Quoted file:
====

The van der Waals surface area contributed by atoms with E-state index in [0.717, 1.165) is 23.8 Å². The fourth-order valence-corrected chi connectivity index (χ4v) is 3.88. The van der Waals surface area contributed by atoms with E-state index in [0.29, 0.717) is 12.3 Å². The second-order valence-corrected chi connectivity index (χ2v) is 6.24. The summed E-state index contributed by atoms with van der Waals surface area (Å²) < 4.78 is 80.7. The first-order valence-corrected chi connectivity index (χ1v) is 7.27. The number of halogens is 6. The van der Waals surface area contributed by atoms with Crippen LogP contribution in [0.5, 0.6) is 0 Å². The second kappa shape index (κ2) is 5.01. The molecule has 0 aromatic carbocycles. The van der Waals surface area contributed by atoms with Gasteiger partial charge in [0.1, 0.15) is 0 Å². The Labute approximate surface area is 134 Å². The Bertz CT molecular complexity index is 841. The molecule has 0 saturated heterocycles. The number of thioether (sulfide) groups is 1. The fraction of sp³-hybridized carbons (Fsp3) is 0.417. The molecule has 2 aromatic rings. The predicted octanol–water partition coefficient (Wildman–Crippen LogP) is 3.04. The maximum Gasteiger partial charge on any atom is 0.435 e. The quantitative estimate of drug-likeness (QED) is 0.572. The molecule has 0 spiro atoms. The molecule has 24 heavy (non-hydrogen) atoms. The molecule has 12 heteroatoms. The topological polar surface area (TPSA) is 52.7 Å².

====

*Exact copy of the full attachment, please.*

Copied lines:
The van der Waals surface area contributed by atoms with E-state index in [0.717, 1.165) is 23.8 Å². The fourth-order valence-corrected chi connectivity index (χ4v) is 3.88. The van der Waals surface area contributed by atoms with E-state index in [0.29, 0.717) is 12.3 Å². The second-order valence-corrected chi connectivity index (χ2v) is 6.24. The summed E-state index contributed by atoms with van der Waals surface area (Å²) < 4.78 is 80.7. The first-order valence-corrected chi connectivity index (χ1v) is 7.27. The number of halogens is 6. The van der Waals surface area contributed by atoms with Crippen LogP contribution in [0.5, 0.6) is 0 Å². The second kappa shape index (κ2) is 5.01. The molecule has 0 aromatic carbocycles. The van der Waals surface area contributed by atoms with Gasteiger partial charge in [0.1, 0.15) is 0 Å². The Labute approximate surface area is 134 Å². The Bertz CT molecular complexity index is 841. The molecule has 0 saturated heterocycles. The number of thioether (sulfide) groups is 1. The fraction of sp³-hybridized carbons (Fsp3) is 0.417. The molecule has 2 aromatic rings. The predicted octanol–water partition coefficient (Wildman–Crippen LogP) is 3.04. The maximum Gasteiger partial charge on any atom is 0.435 e. The quantitative estimate of drug-likeness (QED) is 0.572. The molecule has 0 spiro atoms. The molecule has 24 heavy (non-hydrogen) atoms. The molecule has 12 heteroatoms. The topological polar surface area (TPSA) is 52.7 Å².